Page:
Green Dot Bioplastics, Inc. held a groundbreaking ceremony last week to mark the start of construction on its expansion project at the Green Dot facility in Onaga, Kansas.
Back in 2011, the company, which in April celebrated its 10-year anniversary, started modestly with the launch of a single product called Terratek Flex. Building on the success of that product, which was also the world's first biodegradable elastomeric rubber, ten years later the company has grown into a full-scale production facility, complete with a development lab and a portfolio of sustainable products including biocomposites, biodegradables, elastomers, and natural fibre reinforced polymers.
Green Dot is continuing to expand this product portfolio, and has announced it will be introducing two new product categories for use in compostable packaging applications, including film.
To accommodate this growth, the company is now starting construction to add floor space to house additional equipment and warehouse space. The expansion will allow the company to double its production capacity.
The project is being led by Kansas-based KBS Constructors, experts in critical environment construction, and is expected to be completed in September 2021.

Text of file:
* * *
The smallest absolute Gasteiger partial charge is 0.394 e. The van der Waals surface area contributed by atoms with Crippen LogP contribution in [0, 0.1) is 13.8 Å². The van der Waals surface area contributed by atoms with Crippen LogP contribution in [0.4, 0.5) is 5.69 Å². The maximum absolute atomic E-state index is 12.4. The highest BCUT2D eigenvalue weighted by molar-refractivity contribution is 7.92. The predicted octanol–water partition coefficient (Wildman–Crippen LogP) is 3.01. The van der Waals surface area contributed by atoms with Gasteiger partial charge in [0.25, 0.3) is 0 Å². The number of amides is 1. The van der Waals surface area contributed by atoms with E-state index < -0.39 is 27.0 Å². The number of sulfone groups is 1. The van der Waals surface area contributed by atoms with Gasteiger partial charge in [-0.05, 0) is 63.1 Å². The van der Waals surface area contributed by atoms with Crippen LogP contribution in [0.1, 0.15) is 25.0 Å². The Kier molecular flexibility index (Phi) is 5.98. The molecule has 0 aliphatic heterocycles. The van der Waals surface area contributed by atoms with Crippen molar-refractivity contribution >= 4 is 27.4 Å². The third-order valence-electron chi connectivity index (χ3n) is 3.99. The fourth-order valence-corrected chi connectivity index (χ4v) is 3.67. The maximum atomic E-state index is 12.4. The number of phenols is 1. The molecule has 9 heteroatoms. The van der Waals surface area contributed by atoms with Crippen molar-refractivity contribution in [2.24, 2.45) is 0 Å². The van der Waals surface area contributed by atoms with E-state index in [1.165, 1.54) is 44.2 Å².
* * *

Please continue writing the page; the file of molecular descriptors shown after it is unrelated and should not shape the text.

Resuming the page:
The groundbreaking ceremony was attended by Green Dot CEO Mark Remmert, Director of Research & Development Mike Parker, Engineering Manager Amanda Childress, Plant Manager Bill Barnell, and Dan Foltz, President of KBS Constructors. Lydia Kincade, co-founder of iiM, and Dave Nelson represented Green Dot's Board of Directors and investors, respectively.
"Green Dot has enjoyed exceptional growth during our first decade and we are poised for even bigger things in our next decade," Remmert said. "This expansion comes in advance of adding two new product categories to our portfolio of sustainable plastics and effectively doubles our production capacity. It's an exciting time to be in bioplastics!"
Headquartered in Emporia, Kansas, Green Dot Bioplastics, Inc is a full-service bioplastics company. Its Terratek line of bioplastics has been developed to meet the growing demand for biobased and compostable materials with fewer of the drawbacks associated with traditional plastics.